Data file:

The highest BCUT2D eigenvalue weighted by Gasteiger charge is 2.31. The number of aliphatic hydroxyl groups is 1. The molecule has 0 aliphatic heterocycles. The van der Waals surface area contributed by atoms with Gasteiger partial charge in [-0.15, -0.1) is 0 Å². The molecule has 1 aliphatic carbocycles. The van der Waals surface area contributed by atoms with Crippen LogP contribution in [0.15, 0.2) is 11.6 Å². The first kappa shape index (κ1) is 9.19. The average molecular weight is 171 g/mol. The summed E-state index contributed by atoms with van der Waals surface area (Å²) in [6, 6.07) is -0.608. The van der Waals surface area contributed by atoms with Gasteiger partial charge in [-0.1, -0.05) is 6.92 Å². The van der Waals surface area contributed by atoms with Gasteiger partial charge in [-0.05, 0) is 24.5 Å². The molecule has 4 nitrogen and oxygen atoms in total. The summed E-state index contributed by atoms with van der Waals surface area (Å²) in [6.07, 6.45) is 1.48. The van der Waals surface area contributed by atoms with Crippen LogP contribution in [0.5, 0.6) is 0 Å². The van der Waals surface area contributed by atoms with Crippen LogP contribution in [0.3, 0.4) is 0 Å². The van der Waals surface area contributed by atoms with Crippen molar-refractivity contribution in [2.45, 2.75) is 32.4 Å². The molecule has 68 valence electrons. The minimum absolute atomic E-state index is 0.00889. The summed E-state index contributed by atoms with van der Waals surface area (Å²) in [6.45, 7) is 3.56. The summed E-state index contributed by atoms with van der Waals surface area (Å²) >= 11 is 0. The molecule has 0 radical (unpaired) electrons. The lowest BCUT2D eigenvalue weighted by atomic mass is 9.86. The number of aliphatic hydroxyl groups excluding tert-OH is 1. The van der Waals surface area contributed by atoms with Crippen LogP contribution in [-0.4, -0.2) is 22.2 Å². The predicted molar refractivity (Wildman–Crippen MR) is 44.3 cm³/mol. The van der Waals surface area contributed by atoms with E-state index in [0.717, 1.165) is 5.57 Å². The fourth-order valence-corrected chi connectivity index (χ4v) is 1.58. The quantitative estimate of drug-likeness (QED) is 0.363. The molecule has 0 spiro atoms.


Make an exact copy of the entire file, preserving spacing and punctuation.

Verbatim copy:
The highest BCUT2D eigenvalue weighted by Gasteiger charge is 2.31. The number of aliphatic hydroxyl groups is 1. The molecule has 0 aliphatic heterocycles. The van der Waals surface area contributed by atoms with Gasteiger partial charge in [-0.15, -0.1) is 0 Å². The molecule has 1 aliphatic carbocycles. The van der Waals surface area contributed by atoms with Crippen LogP contribution in [0.15, 0.2) is 11.6 Å². The first kappa shape index (κ1) is 9.19. The average molecular weight is 171 g/mol. The summed E-state index contributed by atoms with van der Waals surface area (Å²) in [6, 6.07) is -0.608. The van der Waals surface area contributed by atoms with Gasteiger partial charge in [-0.1, -0.05) is 6.92 Å². The van der Waals surface area contributed by atoms with Gasteiger partial charge in [-0.05, 0) is 24.5 Å². The molecule has 4 nitrogen and oxygen atoms in total. The summed E-state index contributed by atoms with van der Waals surface area (Å²) in [6.07, 6.45) is 1.48. The van der Waals surface area contributed by atoms with Crippen LogP contribution in [0.5, 0.6) is 0 Å². The van der Waals surface area contributed by atoms with Crippen LogP contribution in [0.3, 0.4) is 0 Å². The van der Waals surface area contributed by atoms with Crippen molar-refractivity contribution in [2.45, 2.75) is 32.4 Å². The molecule has 68 valence electrons. The minimum absolute atomic E-state index is 0.00889. The summed E-state index contributed by atoms with van der Waals surface area (Å²) in [6.45, 7) is 3.56. The summed E-state index contributed by atoms with van der Waals surface area (Å²) >= 11 is 0. The molecule has 0 radical (unpaired) electrons. The lowest BCUT2D eigenvalue weighted by atomic mass is 9.86. The number of aliphatic hydroxyl groups excluding tert-OH is 1. The van der Waals surface area contributed by atoms with Crippen LogP contribution in [-0.4, -0.2) is 22.2 Å². The predicted molar refractivity (Wildman–Crippen MR) is 44.3 cm³/mol. The van der Waals surface area contributed by atoms with E-state index in [0.717, 1.165) is 5.57 Å². The fourth-order valence-corrected chi connectivity index (χ4v) is 1.58. The quantitative estimate of drug-likeness (QED) is 0.363. The molecule has 0 spiro atoms.